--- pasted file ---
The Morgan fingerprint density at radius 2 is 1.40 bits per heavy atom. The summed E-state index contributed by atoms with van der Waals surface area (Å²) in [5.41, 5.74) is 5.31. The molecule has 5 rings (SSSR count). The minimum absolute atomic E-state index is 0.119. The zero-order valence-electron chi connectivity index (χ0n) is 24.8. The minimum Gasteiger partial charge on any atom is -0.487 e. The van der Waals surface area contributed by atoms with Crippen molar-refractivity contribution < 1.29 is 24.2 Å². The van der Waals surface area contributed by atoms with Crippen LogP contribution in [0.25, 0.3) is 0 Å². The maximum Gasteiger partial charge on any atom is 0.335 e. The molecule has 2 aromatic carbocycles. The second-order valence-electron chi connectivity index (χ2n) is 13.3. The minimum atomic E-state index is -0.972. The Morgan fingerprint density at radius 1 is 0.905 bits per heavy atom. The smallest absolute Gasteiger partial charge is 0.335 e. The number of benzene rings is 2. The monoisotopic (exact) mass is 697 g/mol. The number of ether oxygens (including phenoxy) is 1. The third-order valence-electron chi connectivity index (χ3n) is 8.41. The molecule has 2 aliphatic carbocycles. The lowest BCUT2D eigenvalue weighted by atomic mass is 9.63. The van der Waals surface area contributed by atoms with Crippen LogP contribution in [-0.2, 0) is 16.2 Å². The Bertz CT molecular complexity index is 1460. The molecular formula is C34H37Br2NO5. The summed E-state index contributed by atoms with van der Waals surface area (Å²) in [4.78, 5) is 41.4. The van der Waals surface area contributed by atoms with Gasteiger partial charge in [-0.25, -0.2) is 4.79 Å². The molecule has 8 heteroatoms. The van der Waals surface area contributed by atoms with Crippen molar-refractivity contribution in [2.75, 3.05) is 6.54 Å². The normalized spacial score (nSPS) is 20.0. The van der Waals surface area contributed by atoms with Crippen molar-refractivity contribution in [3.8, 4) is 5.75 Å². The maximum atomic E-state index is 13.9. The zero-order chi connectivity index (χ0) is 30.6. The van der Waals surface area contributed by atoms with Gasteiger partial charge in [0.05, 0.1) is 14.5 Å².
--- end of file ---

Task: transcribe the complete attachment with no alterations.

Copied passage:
The Morgan fingerprint density at radius 2 is 1.40 bits per heavy atom. The summed E-state index contributed by atoms with van der Waals surface area (Å²) in [5.41, 5.74) is 5.31. The molecule has 5 rings (SSSR count). The minimum absolute atomic E-state index is 0.119. The zero-order valence-electron chi connectivity index (χ0n) is 24.8. The minimum Gasteiger partial charge on any atom is -0.487 e. The van der Waals surface area contributed by atoms with Crippen molar-refractivity contribution < 1.29 is 24.2 Å². The van der Waals surface area contributed by atoms with Crippen LogP contribution in [0.25, 0.3) is 0 Å². The maximum Gasteiger partial charge on any atom is 0.335 e. The molecule has 2 aromatic carbocycles. The second-order valence-electron chi connectivity index (χ2n) is 13.3. The minimum atomic E-state index is -0.972. The Morgan fingerprint density at radius 1 is 0.905 bits per heavy atom. The smallest absolute Gasteiger partial charge is 0.335 e. The number of benzene rings is 2. The monoisotopic (exact) mass is 697 g/mol. The number of ether oxygens (including phenoxy) is 1. The third-order valence-electron chi connectivity index (χ3n) is 8.41. The molecule has 2 aliphatic carbocycles. The lowest BCUT2D eigenvalue weighted by atomic mass is 9.63. The van der Waals surface area contributed by atoms with Crippen LogP contribution in [-0.2, 0) is 16.2 Å². The Bertz CT molecular complexity index is 1460. The molecular formula is C34H37Br2NO5. The summed E-state index contributed by atoms with van der Waals surface area (Å²) in [4.78, 5) is 41.4. The van der Waals surface area contributed by atoms with Gasteiger partial charge in [-0.25, -0.2) is 4.79 Å². The molecule has 8 heteroatoms. The van der Waals surface area contributed by atoms with Crippen molar-refractivity contribution in [2.75, 3.05) is 6.54 Å². The normalized spacial score (nSPS) is 20.0. The van der Waals surface area contributed by atoms with Crippen molar-refractivity contribution in [3.8, 4) is 5.75 Å². The maximum atomic E-state index is 13.9. The zero-order chi connectivity index (χ0) is 30.6. The van der Waals surface area contributed by atoms with Gasteiger partial charge in [0.05, 0.1) is 14.5 Å².